l'art d'être · laureen andalib

sādā (সাদা)

For “turning the camera on oneself,” I was inspired by Stelarc in re-purposing the human body, and Bill Viola in reducing the human body to a “visual poem.” In turning the camera on myself, I found myself not only experimenting with choreography and the implications of different bodily gestures, but understanding myself, my identity, and more so, my own ethnic blueprint. Almost like a spiritual dance, I centralized my movements around the idea of Om Mani Padme Hum, a primitive mantra that is wide-spread across my sub-continent regardless of religion, and found as a definitive scripture in any language developed from Sanskrit, including Bengali. It reminds us of the qualities that makes us human, such as jealousy, lust, and desire: qualities which other animals are seemingly unable to possess.

Many of my hand movements are inspired by traditional bengali dance, in which various flowers designate a specific position and gesture of the hand. In metaphorizing the “Lotus,” the “purified” structure of the mantra, I realize the meaning of the Lotus is also tied to my country politically, being the national symbol, and also, has hidden meanings in classical literature– alluding to fertility and even psychedelia. In thinking about these notions, I started to think about Laura Mulvey’s conceptualization of the gaze, and my own gaze– the gaze once being narcissistic, political, sexualized, a channel of terror (dilation of the pupil– Alfred Hitchcock, Psycho), and also, a cultural aspect of humanity.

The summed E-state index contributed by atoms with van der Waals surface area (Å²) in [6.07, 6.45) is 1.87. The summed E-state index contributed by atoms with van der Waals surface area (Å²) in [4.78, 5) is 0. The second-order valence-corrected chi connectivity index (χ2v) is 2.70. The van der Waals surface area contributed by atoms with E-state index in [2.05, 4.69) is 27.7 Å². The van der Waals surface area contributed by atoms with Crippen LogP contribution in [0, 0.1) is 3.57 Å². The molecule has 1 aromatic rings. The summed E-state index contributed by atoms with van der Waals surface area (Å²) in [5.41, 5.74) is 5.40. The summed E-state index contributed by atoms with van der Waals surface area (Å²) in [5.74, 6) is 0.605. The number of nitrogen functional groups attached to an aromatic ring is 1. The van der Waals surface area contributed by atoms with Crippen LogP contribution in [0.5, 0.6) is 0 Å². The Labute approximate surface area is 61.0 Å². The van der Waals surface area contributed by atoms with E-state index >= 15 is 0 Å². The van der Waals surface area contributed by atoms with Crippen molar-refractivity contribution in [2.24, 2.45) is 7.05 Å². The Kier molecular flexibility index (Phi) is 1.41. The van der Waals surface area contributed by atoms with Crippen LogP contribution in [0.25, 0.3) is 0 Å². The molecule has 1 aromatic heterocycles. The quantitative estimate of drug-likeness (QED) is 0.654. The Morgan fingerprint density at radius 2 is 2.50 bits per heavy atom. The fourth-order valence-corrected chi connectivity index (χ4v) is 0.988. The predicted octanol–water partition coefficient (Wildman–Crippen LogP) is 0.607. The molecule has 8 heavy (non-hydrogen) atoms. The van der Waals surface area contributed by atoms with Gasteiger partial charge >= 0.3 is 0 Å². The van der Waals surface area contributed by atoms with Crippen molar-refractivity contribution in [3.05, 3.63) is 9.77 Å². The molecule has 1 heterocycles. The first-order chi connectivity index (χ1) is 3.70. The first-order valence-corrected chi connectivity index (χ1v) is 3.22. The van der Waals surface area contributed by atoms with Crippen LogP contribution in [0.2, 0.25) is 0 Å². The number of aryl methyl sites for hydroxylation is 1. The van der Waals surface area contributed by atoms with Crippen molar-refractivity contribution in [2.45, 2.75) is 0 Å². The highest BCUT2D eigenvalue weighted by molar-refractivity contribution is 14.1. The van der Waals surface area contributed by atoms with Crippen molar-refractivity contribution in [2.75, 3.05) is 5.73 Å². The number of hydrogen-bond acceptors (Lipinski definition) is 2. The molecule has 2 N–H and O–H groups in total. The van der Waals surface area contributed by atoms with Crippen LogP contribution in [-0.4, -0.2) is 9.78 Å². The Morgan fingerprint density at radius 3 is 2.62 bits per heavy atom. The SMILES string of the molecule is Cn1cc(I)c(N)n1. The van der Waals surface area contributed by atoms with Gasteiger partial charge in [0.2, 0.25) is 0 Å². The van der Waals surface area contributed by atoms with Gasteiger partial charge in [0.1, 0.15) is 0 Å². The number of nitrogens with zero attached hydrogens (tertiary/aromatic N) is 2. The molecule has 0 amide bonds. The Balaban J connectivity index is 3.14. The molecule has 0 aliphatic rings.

Aesthetically, I was inspired by the history of self-portraiture in analog photography, and the transformative meaning of “identity” in the global lens (Jean Locey). Whether a photo only consists of a foot, a smile, or a hair, self-portraiture consumes itself in paradox, irony, and tease. I started to think about photography as the “moving image,” and how I would be able to achieve creating tension between different images of my body all at once. I then started to think about transparency, layering, and double exposures, and finally, made my experimental film into a silent self-portrait which consists of a “frame within a frame.”

sādā (সাদা)

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